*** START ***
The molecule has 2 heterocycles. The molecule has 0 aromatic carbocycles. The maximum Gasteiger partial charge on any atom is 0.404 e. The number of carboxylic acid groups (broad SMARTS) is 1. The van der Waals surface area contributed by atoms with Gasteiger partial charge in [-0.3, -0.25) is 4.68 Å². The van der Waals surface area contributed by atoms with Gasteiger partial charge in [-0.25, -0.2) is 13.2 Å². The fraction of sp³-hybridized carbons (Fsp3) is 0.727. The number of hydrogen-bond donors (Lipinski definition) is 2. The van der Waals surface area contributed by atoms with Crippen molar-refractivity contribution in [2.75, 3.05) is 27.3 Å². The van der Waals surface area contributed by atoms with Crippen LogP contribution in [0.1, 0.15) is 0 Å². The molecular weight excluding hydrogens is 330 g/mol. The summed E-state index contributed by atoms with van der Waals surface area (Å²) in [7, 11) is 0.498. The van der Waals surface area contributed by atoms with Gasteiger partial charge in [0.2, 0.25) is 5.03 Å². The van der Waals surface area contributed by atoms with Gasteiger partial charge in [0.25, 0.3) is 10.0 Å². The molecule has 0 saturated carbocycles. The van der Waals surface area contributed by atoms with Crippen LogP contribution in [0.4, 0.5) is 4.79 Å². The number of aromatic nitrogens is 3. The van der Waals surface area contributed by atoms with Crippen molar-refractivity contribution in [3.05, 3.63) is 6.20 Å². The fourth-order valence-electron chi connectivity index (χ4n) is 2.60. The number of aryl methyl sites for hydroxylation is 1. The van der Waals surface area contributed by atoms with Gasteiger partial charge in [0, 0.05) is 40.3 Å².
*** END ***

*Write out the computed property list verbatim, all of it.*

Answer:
The molecule has 2 heterocycles. The molecule has 0 aromatic carbocycles. The maximum Gasteiger partial charge on any atom is 0.404 e. The number of carboxylic acid groups (broad SMARTS) is 1. The van der Waals surface area contributed by atoms with Gasteiger partial charge in [-0.3, -0.25) is 4.68 Å². The van der Waals surface area contributed by atoms with Gasteiger partial charge in [-0.25, -0.2) is 13.2 Å². The fraction of sp³-hybridized carbons (Fsp3) is 0.727. The number of hydrogen-bond donors (Lipinski definition) is 2. The van der Waals surface area contributed by atoms with Crippen molar-refractivity contribution in [2.75, 3.05) is 27.3 Å². The van der Waals surface area contributed by atoms with Crippen LogP contribution in [0.1, 0.15) is 0 Å². The molecular weight excluding hydrogens is 330 g/mol. The summed E-state index contributed by atoms with van der Waals surface area (Å²) in [7, 11) is 0.498. The van der Waals surface area contributed by atoms with Gasteiger partial charge in [0.2, 0.25) is 5.03 Å². The van der Waals surface area contributed by atoms with Gasteiger partial charge in [0.25, 0.3) is 10.0 Å². The molecule has 0 saturated carbocycles. The van der Waals surface area contributed by atoms with Crippen LogP contribution in [0.4, 0.5) is 4.79 Å². The number of aromatic nitrogens is 3. The van der Waals surface area contributed by atoms with Crippen molar-refractivity contribution in [3.05, 3.63) is 6.20 Å². The fourth-order valence-electron chi connectivity index (χ4n) is 2.60. The number of aryl methyl sites for hydroxylation is 1. The van der Waals surface area contributed by atoms with Gasteiger partial charge in [0, 0.05) is 40.3 Å².